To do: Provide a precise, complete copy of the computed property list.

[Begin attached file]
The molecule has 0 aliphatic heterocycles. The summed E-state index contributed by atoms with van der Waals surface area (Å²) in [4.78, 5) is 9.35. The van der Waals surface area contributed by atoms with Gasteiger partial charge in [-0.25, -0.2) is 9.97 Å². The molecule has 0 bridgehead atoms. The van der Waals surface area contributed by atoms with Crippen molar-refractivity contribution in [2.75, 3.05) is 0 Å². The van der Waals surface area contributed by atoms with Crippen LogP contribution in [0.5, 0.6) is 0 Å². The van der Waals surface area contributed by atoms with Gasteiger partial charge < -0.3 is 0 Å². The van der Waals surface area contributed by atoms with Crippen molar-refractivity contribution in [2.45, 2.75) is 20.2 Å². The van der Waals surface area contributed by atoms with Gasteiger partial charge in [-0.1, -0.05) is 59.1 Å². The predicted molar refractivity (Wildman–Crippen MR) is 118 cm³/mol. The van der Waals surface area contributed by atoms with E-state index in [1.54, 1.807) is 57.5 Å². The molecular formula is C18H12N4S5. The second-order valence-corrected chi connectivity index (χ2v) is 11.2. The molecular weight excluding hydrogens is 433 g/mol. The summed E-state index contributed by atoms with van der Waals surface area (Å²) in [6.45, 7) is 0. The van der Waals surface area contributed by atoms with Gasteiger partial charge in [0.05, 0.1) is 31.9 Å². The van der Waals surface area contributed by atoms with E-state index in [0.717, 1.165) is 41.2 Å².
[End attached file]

The molecule has 0 aliphatic heterocycles. The summed E-state index contributed by atoms with van der Waals surface area (Å²) in [4.78, 5) is 9.35. The van der Waals surface area contributed by atoms with Gasteiger partial charge in [-0.25, -0.2) is 9.97 Å². The molecule has 0 bridgehead atoms. The van der Waals surface area contributed by atoms with Crippen molar-refractivity contribution in [2.75, 3.05) is 0 Å². The van der Waals surface area contributed by atoms with Crippen LogP contribution in [0.5, 0.6) is 0 Å². The van der Waals surface area contributed by atoms with Gasteiger partial charge < -0.3 is 0 Å². The van der Waals surface area contributed by atoms with Crippen molar-refractivity contribution in [2.45, 2.75) is 20.2 Å². The van der Waals surface area contributed by atoms with Gasteiger partial charge in [-0.1, -0.05) is 59.1 Å². The predicted molar refractivity (Wildman–Crippen MR) is 118 cm³/mol. The van der Waals surface area contributed by atoms with E-state index in [1.54, 1.807) is 57.5 Å². The molecular formula is C18H12N4S5. The second-order valence-corrected chi connectivity index (χ2v) is 11.2. The molecular weight excluding hydrogens is 433 g/mol. The summed E-state index contributed by atoms with van der Waals surface area (Å²) in [6.45, 7) is 0. The van der Waals surface area contributed by atoms with Gasteiger partial charge in [0.05, 0.1) is 31.9 Å². The van der Waals surface area contributed by atoms with E-state index in [0.717, 1.165) is 41.2 Å².